Then we set off on one of the most boring (in my humble option) stretches of the coast. Up past Savary Island and Lund and around the Copemans, we motored seemingly not really getting anywhere for hours. It’s not actually that bad but I’ve done it 5 times now and in my opinion its just not that interesting. While Dave skirted the Copemans, I decided to follow the various shorelines for some sightseeing. There wasn’t much besides seagulls and seals and the occasional kayaker, but it was pretty, and a bit more interesting than motoring straight down a channel.
The day’s goal was to get as close to the Yuculta’s as possible so we could catch the 9:30 slack. The Yuculta’s are the first of three successive rapids tha are possible to transit in a row as long as you time it right. Unfortunately we really couldn’t find anywhere close enough that wouldn’t mean either a super long day today or a 6 am start tomorrow. So we decided on Squirrel Cove. It was still 3 to 4 hours away but… c’est l’amour…
Anchors A Weigh
Squirrel Cove is this huge protected pair of coves on the east side of Cortes Island. All the books say it could accommodate over a hundred boats so it looked like a good bet. Neither R Shack Island nor us had ever been in it though, so we approached slowly, NFE in the lead.
I hate picking out an anchoring spot; it remains my biggest point of anxiety and L is no more confident at it than I am. We circled around a few times fretting until The Shack came in but then she just dropped anchor like it was easy. Shamed, we finally picked a spot and dropped. And then fretted for another half hour about big powerboat we were swinging too close to.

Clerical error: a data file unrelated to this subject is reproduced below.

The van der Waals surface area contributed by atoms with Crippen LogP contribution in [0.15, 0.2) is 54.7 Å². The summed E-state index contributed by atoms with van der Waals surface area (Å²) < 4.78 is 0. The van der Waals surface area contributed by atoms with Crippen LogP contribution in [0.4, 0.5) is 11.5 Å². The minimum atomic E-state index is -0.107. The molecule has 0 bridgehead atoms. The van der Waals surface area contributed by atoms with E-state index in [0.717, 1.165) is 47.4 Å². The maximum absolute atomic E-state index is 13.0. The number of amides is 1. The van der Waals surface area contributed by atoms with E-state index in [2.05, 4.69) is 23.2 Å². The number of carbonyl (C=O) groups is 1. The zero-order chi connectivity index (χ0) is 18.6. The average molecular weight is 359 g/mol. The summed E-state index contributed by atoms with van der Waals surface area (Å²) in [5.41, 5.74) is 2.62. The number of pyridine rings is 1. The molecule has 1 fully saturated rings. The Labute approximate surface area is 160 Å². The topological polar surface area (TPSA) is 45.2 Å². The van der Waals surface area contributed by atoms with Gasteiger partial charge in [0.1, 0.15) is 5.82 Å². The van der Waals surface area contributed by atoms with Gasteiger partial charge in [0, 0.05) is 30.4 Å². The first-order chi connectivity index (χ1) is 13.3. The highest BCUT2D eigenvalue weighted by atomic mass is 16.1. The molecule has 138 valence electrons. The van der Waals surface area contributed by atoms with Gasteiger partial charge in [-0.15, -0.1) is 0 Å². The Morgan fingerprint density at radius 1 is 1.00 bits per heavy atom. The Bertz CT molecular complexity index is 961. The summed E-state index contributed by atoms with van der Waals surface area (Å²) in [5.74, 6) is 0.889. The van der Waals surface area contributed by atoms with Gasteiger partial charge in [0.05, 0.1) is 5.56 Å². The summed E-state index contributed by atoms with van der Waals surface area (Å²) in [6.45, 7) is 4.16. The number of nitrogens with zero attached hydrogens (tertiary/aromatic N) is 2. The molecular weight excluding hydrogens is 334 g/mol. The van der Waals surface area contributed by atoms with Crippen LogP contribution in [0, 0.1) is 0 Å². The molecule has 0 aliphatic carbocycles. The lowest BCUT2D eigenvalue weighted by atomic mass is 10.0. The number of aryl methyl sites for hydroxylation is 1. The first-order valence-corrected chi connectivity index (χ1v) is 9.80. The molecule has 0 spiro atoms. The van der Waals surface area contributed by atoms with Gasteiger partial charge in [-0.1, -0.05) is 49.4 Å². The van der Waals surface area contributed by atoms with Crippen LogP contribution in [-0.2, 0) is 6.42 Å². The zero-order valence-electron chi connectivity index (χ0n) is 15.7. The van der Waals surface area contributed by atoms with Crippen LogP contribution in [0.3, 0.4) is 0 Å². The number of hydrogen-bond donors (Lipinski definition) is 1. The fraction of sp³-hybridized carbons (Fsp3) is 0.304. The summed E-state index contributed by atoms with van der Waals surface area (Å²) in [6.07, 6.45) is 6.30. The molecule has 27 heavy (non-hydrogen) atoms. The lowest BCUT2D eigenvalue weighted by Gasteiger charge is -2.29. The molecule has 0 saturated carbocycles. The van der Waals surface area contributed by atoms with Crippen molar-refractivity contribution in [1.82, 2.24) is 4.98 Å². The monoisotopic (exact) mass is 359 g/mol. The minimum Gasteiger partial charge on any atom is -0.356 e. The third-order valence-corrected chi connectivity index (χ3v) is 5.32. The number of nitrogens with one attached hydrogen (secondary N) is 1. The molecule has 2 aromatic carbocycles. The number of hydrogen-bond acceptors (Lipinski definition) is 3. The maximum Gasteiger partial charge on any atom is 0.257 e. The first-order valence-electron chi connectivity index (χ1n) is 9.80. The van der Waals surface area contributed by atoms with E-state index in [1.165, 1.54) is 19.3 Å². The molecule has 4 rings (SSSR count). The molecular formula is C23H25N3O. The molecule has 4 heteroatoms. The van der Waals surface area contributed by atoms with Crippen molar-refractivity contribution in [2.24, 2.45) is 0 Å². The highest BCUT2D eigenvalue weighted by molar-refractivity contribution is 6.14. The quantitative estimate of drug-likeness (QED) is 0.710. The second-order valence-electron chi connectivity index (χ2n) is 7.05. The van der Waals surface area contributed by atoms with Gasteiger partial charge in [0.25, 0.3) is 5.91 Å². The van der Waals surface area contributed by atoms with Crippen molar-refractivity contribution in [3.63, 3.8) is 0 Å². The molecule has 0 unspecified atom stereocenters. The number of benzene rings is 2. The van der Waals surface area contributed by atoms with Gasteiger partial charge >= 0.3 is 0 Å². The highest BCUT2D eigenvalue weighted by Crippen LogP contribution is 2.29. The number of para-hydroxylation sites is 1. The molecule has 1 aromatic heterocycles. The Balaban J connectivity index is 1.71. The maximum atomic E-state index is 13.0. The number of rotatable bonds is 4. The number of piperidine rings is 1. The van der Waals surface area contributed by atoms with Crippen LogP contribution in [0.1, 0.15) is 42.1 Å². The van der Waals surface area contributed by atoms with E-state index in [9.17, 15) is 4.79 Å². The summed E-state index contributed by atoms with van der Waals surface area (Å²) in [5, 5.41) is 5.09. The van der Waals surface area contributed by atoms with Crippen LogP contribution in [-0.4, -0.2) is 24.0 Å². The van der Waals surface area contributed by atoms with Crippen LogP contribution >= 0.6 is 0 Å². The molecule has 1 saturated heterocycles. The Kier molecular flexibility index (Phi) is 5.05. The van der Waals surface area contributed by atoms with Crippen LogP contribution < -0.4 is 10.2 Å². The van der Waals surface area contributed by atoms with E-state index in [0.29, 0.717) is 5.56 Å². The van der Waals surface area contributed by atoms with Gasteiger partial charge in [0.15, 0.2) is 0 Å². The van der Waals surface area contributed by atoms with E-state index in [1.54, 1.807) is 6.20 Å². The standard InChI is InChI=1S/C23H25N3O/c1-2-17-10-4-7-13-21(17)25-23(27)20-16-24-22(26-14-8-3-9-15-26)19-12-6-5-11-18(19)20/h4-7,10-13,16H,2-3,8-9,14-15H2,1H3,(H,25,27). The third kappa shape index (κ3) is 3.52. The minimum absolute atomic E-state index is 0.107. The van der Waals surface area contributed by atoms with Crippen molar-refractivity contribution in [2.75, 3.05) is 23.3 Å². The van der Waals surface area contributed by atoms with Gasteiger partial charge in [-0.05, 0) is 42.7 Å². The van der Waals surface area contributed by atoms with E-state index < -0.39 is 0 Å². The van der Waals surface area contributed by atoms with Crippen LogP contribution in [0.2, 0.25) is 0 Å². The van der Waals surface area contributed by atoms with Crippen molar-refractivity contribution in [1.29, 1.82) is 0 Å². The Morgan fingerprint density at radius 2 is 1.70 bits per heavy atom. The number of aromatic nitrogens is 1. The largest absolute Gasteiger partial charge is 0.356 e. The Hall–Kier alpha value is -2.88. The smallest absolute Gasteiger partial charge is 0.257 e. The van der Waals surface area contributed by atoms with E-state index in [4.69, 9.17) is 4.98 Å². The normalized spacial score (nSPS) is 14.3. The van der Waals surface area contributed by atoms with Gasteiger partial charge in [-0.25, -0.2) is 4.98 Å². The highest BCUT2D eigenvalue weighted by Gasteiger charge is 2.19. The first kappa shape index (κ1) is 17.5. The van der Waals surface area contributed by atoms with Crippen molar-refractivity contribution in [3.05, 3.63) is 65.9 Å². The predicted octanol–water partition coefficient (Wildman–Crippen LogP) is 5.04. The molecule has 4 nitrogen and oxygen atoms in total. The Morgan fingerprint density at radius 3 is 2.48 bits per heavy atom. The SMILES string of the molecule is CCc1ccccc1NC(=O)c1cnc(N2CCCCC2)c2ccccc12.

In the end it all worked out fine. We dropped the kellet as well and spent a pleasant night on the hook.
On my second swing around, when still fretting, I noticed that Dave had a visitor. There was a small inflatable hanging off his stern with a man in it. As we got closer I recognized him as Larry of Larry and Sheila fame off of the Ocean Grace. They were another boat from last year’s flotilla to the Broughtons. Apparently Larry had been putting about in his dinghy and spotted R Shack Island as they came in.
Dave invited everyone over for a drink later. Since my dinghy patch was still drying we needed boat to boat taxi service which was graciously provided. It was nice to visit. Ocean Grace is a 32 or 33 foot Catalina based out of Gibsons. Turns out Larry and Sheila live in Roberts Creek, same place as Leslie’s uncle Greg. Maybe someday we can pop by for a visit.
We had forgotten to leave any lights on in the boat so the ride back in the pitch black was interesting. Dave had his super-duper spotlight to point out our boat so at least we weren’t banging into random boats trying to read the names on the transoms. Back at the boat I grabbed our LED and ran it up a flag halyard for the night.
Over night it started to rain. I got up and double checked the hatches and stuck my head in the cockpit. I decided to throw the cushions on the floor to keep them semi dry. They are a closed-cell foam so supposedly won’t absorb water but it would be nice to have something dry to sit on the next day. Then I tried to get back to sleep.
It turns out I had neglected to check the cat’s food supply. Apparently she ran out in the middle of the night and that desperate situation became very stressful. Stressful enough that the scratching on the floor by her bowl went on for at least 10 minutes, waking both Leslie and I. When I got up to scold her I discovered the poor pathetic creature’s plight and immediately rectified it much to Artemis’s relief. Now she knew she could survive the night. Crisis averted. And I finally got some sleep.
Time and Tides
After we had finally dropped anchor in Squirrel Cove, Dave rowed over and we chatted a bit. I suggested the 5am start was abut silly since we weren’t in any actual rush. The tides turn roughly every 6 hours (we have a book the lists the various tidal stations and the times for the whole year) so we could skip the 9:30 slack and go for the 3 pm one instead. Then we could just do the first set of Rapids, the Yuculta’s, and stay at Big Bay in Stuart Isalnd. Then we could catch the next day’s 10:30 slack for Gillard and Dent and ride the ebb tide to whatever our destination was going to be. We both agreed that was a better plan.